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The London 2012 Olympic and Paralympic Games were the first ‘public transport’ Games and the largest UK peacetime police operation ever.
“It would have been easy to be overawed by the sheer size of the operation,” says ACC Steve Thomas, who led BTP’s planning for the Olympics.
“But actually, when we first sat down to think about it, there was nothing here that we hadn’t done before. We are used to dealing with multiple large scale events around the country, many of the venues were in use already and we had tried and tested partnerships in place with transport operators and local police."
“It wasn’t just about London: there were 34 venues across England, Scotland and Wales and we had a role at all of them.”
350 mutual aid officers, 50 sergeants and 300 PCs were brought in from 17 forces around the country. We also recruited 13 volunteers to help support the Olympic and Paralympic policing operation.
Explosives search dogs are an important part of the search regime and the capability of keeping the rail infrastructure secure and disruption free. During Games time we added 10 more explosives search dogs and handlers to cover venue stations and routes, funded by the Department for Transport.
The main security and policing preoccupation at the time was the threat of terrorism.
ACC Thomas continues: “It was natural that the threat from international terrorism in particular was in the forefront of our thoughts.
“We knew we would be very much in the front line of the overt counter terrorism activity being undertaken by police forces across the country. We had to be ready for that, whilst not ignoring the other threats."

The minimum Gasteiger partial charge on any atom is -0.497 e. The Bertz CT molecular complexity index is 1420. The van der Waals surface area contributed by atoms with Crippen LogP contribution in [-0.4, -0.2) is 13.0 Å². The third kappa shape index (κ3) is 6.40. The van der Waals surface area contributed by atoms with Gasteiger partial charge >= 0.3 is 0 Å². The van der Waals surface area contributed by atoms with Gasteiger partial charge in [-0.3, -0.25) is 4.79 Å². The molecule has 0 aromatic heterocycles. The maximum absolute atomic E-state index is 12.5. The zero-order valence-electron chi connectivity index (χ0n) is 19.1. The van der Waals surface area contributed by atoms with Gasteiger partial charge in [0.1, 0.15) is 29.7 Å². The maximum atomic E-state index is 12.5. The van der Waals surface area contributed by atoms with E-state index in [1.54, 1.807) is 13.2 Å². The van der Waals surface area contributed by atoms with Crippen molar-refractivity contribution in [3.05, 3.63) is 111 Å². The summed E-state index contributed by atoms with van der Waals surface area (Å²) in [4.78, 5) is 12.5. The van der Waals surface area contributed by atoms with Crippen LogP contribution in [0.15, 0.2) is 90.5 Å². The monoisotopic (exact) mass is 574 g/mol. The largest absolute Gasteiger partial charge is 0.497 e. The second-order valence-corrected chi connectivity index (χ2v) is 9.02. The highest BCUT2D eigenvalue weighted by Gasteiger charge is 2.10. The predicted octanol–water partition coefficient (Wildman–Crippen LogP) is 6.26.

We were concerned with key areas of protest, public order, crime – particularly from an influx of pickpockets who target any big event. E-crime and fraud were also priorities.
“Because we work within a transport environment,” says Steve, “we are not just concerned with the criminal justice aspects of crime and other policing issues.
"Network disruption caused by crime, for instance cable theft, or other incidents, such as a fatality on the line, are also our priority. We are focused not only on delivering a secure transport network, but one that is also disruption-free.”
One of the biggest elements of the police operation was the comprehensive pre-emptive searches, which involved some 180 officers.
“These searches were essential – they gave us a high degree of confidence around the infrastructure,” says ACC Thomas.
“I think one of the big successes of the whole Olympic security operation was the way coordination and communications structures worked,” says ACC Thomas.
“Dozens of agencies were involved in delivering the London 2012 Games and we put a lot of effort into making sure we could all work together effectively."